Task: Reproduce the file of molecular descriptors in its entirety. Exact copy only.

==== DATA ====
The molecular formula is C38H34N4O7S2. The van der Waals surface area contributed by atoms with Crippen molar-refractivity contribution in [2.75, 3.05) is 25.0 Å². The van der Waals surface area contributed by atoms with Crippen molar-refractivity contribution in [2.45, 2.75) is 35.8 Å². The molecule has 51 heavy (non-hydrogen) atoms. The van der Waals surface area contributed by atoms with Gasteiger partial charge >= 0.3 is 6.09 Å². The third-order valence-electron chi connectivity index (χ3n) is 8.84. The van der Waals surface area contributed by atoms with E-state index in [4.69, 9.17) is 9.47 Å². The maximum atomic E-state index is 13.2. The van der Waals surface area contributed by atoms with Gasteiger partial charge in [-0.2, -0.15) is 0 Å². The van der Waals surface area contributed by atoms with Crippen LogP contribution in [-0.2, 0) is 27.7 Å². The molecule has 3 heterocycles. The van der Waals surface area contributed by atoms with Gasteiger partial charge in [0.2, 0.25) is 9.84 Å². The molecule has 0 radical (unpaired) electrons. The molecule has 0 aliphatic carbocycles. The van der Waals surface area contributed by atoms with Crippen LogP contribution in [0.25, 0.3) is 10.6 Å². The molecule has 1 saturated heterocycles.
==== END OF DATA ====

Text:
The molecular formula is C38H34N4O7S2. The van der Waals surface area contributed by atoms with Crippen molar-refractivity contribution in [2.75, 3.05) is 25.0 Å². The van der Waals surface area contributed by atoms with Crippen molar-refractivity contribution in [2.45, 2.75) is 35.8 Å². The molecule has 51 heavy (non-hydrogen) atoms. The van der Waals surface area contributed by atoms with Gasteiger partial charge >= 0.3 is 6.09 Å². The third-order valence-electron chi connectivity index (χ3n) is 8.84. The van der Waals surface area contributed by atoms with E-state index in [4.69, 9.17) is 9.47 Å². The maximum atomic E-state index is 13.2. The van der Waals surface area contributed by atoms with Gasteiger partial charge in [-0.2, -0.15) is 0 Å². The van der Waals surface area contributed by atoms with Crippen LogP contribution in [-0.2, 0) is 27.7 Å². The molecule has 3 heterocycles. The van der Waals surface area contributed by atoms with Gasteiger partial charge in [0.2, 0.25) is 9.84 Å². The molecule has 0 radical (unpaired) electrons. The molecule has 0 aliphatic carbocycles. The van der Waals surface area contributed by atoms with Crippen LogP contribution in [0.25, 0.3) is 10.6 Å². The molecule has 1 saturated heterocycles.